of the drum solo or nothing! And everybody was excited of having it on
there, so I said OK. It's not a big deal. It was a choice of soaking people
for a double CD as far as I thought, so there was no way we were going to
make the live album longer than one CD, and that's what fit! It's not a big

F: Do you know, off-hand, who came up with the double-hand crossover?  I saw
Louie Bellson play it not too long ago and I just started wondering about
that.  Also (forgive me for asking a question you've probably been asked
100,000 times), how exactly do you play it?  It looks like a single-stroke
roll-type thingamagig, but it's hard to tell!

N: Hahaha! It's probably fifty years old for one. And secondly it is
single-stroke roll based.

F: Do rhythms that you come up with originate from the world around you or
are these thought up by you?

N: A lot of different ways. Sometimes they just draw to the song. When I go
in to hear what Geddy and Ax have been working on musically, it's based upon
a basic tempo, so I can interpret that tempo in any rhythmic way that I can
see a way to fit it. Other times I'll go in and program the drum machine for
them and they'll write around rhythms that I created for them. Or other
times I'll just create a rhythm and use it somewhere wherever it'll fit. So
they come from all kinds of places, little bits that I hear, or combinations
of ideas a lot of times. I'll take a West African pop beat and combine it
with a Reggae beat, or a North American Rock beat, or with a European Dance
beat. All these things appeal to me in one way or another so if I can find a
way to combine them then it becomes something fresh because I don't want to
imitate Eurodisc music or Techno or Nigerian Pop or any of those. I don't
want to imitate them, but I can use them as influences and especially if I
can combine them, then it does become something new. It's just rhythmic
curiousity, the same as with words. I keep a collection of thoughts in my
head and then try to jumble them into a way.

F: Alex and Geddy normally start with the music and lay down some drum
tracks with the drum machine. Are you often able to take ideas from the drum
parts they have laid down, or do you more often just come up with your drum
parts from scratch?

N: It goes both ways actually. Not being drummers they program some
interesting things sometimes that a drummer wouldn't. Especially Alex
because he has a strange rhythmic sense! So a lot of times I use them.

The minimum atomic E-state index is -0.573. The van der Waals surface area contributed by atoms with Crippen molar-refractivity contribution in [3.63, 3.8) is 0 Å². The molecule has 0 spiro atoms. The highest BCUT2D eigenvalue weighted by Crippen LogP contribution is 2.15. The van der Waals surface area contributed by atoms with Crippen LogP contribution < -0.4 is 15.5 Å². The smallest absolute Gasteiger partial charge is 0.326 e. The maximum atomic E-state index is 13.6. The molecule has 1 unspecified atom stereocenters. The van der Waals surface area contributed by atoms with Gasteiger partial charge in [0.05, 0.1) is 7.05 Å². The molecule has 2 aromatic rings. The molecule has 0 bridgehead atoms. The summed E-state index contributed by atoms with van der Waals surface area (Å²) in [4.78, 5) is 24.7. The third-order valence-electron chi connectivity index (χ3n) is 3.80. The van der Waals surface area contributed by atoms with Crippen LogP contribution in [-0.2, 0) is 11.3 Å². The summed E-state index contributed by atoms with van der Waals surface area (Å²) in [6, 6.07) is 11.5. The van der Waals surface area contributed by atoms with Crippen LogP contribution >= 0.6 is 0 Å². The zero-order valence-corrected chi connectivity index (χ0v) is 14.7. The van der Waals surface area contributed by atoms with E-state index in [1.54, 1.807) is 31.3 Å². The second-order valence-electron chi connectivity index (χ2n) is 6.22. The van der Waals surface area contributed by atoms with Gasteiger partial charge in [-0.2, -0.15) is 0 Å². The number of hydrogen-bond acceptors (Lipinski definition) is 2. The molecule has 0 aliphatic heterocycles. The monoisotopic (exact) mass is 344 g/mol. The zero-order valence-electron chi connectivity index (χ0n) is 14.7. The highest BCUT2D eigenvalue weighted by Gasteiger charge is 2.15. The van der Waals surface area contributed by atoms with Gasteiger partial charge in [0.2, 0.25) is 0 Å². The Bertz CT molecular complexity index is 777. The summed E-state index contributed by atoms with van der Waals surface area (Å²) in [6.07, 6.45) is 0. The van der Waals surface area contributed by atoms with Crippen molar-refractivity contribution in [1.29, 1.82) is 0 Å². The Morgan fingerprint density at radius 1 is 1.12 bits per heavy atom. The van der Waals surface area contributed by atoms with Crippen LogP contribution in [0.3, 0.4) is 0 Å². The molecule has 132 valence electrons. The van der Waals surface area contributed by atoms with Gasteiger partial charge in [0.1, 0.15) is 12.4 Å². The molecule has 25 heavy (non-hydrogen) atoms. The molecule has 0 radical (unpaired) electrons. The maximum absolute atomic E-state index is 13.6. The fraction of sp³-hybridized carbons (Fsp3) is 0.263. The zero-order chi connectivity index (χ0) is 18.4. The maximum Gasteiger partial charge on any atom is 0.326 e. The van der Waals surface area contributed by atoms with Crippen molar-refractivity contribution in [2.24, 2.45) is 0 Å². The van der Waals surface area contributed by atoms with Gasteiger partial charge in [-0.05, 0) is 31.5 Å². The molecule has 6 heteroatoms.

They're great jumping-off points for me for a direction that I might not
have thought of. The drum machine for me is a tool, it's no threat. I'm glad
that it's in there doing the hack work, instead of me having to keep a beat
for an hour while they work on an idea. They do all that and then it's
finished and the drum machine goes in the closet and I take over. I've never
had an adverserio problem with the drum machine. To me it's a friend, it
takes over a lot of the robot work.

F: Are you always looking for a different sound to make using your
electronic drums?

N: No, not really. Essentially they save space. A lot of times where I have
a real marimba at home I don't have room for one on stage. I have a lot of
African drums or Chinese drums at home that are too fragile to travel or
would not fit in my drumkit, but I can have samples of them. To me the great
advantage of sampled drums is that I can have every percussion sound in the
world, or the sound of big sheets of metal or sticks clicking or any of
those things reachable in a reasonably accessible drumset. I don't
experiment a lot with sounds. I know a lot of people who are into
synthesizers create sounds and combine organic sounds into combinations and
all that. It's not really a field of interest for me. For me it's the
playing that counts and that's why the electronics are physically and
mentally in the back seat. The real drums are here and they're all fitted
around because the electronics are secondary. They are just nice things I
can add. What's important to me is playing the drums really.

F: After so many years as a undeniably skillful drummer, do you do you still
feel the need to practice on a regular basis (particularly when you're not
on tour or doing albums), and if so, how much?

N: For the tour we rehearsed seven weeks before the tour, just rehearsals
and of which two of them were just by myself. I went in every day and played
all day relearning the songs and getting my calluses built up and things.
For recording I rehearsed four weeks before the recording learning all the
songs and experimenting with different ideas, refining them, all the little
details of a drum part, and trying to create something that's the best
foundation for the song rhytmically and the most satisfying expression for
me. When I'm at home I tend to just play, I don't rehearse. I'll sit down
and play the marimba or I'll play the congas or I'll play the drumset, but
it'll be just for fun. Whereas when I'm rehearsing for something it's very
serious hard work that I'm working towards a goal, being ready for the tour
or being ready for a recording.